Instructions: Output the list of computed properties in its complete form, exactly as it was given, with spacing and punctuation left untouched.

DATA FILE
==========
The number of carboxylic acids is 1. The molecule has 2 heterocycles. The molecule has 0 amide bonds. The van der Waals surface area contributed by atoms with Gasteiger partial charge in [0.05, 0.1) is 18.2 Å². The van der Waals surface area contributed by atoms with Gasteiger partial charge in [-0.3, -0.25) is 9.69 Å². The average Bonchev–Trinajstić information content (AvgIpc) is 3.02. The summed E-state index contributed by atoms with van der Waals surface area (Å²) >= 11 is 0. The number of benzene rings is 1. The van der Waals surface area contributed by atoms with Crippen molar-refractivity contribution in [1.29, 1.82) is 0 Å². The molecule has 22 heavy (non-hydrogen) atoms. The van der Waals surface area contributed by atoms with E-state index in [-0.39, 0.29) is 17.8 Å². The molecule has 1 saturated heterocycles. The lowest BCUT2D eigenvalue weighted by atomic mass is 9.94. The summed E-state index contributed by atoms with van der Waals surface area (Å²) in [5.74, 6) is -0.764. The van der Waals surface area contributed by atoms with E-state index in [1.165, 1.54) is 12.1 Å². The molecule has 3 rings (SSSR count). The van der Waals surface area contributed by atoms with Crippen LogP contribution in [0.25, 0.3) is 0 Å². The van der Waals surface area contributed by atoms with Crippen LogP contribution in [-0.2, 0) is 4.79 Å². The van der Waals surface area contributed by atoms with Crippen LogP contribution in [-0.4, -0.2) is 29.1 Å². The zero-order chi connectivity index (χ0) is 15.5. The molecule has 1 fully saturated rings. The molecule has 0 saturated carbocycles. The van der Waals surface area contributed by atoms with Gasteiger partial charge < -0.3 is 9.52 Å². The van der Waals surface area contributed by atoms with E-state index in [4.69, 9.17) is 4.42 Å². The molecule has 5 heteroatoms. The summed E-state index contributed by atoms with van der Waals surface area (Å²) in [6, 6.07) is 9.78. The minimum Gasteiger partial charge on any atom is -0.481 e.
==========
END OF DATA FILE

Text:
The number of carboxylic acids is 1. The molecule has 2 heterocycles. The molecule has 0 amide bonds. The van der Waals surface area contributed by atoms with Gasteiger partial charge in [0.05, 0.1) is 18.2 Å². The van der Waals surface area contributed by atoms with Gasteiger partial charge in [-0.3, -0.25) is 9.69 Å². The average Bonchev–Trinajstić information content (AvgIpc) is 3.02. The summed E-state index contributed by atoms with van der Waals surface area (Å²) >= 11 is 0. The number of benzene rings is 1. The van der Waals surface area contributed by atoms with Crippen molar-refractivity contribution in [1.29, 1.82) is 0 Å². The molecule has 22 heavy (non-hydrogen) atoms. The van der Waals surface area contributed by atoms with E-state index in [-0.39, 0.29) is 17.8 Å². The molecule has 1 saturated heterocycles. The lowest BCUT2D eigenvalue weighted by atomic mass is 9.94. The summed E-state index contributed by atoms with van der Waals surface area (Å²) in [5.74, 6) is -0.764. The van der Waals surface area contributed by atoms with E-state index in [1.165, 1.54) is 12.1 Å². The molecule has 3 rings (SSSR count). The van der Waals surface area contributed by atoms with Crippen LogP contribution in [0.25, 0.3) is 0 Å². The van der Waals surface area contributed by atoms with Crippen LogP contribution in [-0.2, 0) is 4.79 Å². The van der Waals surface area contributed by atoms with Crippen LogP contribution in [-0.4, -0.2) is 29.1 Å². The zero-order chi connectivity index (χ0) is 15.5. The molecule has 1 fully saturated rings. The molecule has 0 saturated carbocycles. The van der Waals surface area contributed by atoms with Gasteiger partial charge < -0.3 is 9.52 Å². The van der Waals surface area contributed by atoms with E-state index in [4.69, 9.17) is 4.42 Å². The molecule has 5 heteroatoms. The summed E-state index contributed by atoms with van der Waals surface area (Å²) in [6, 6.07) is 9.78. The minimum Gasteiger partial charge on any atom is -0.481 e.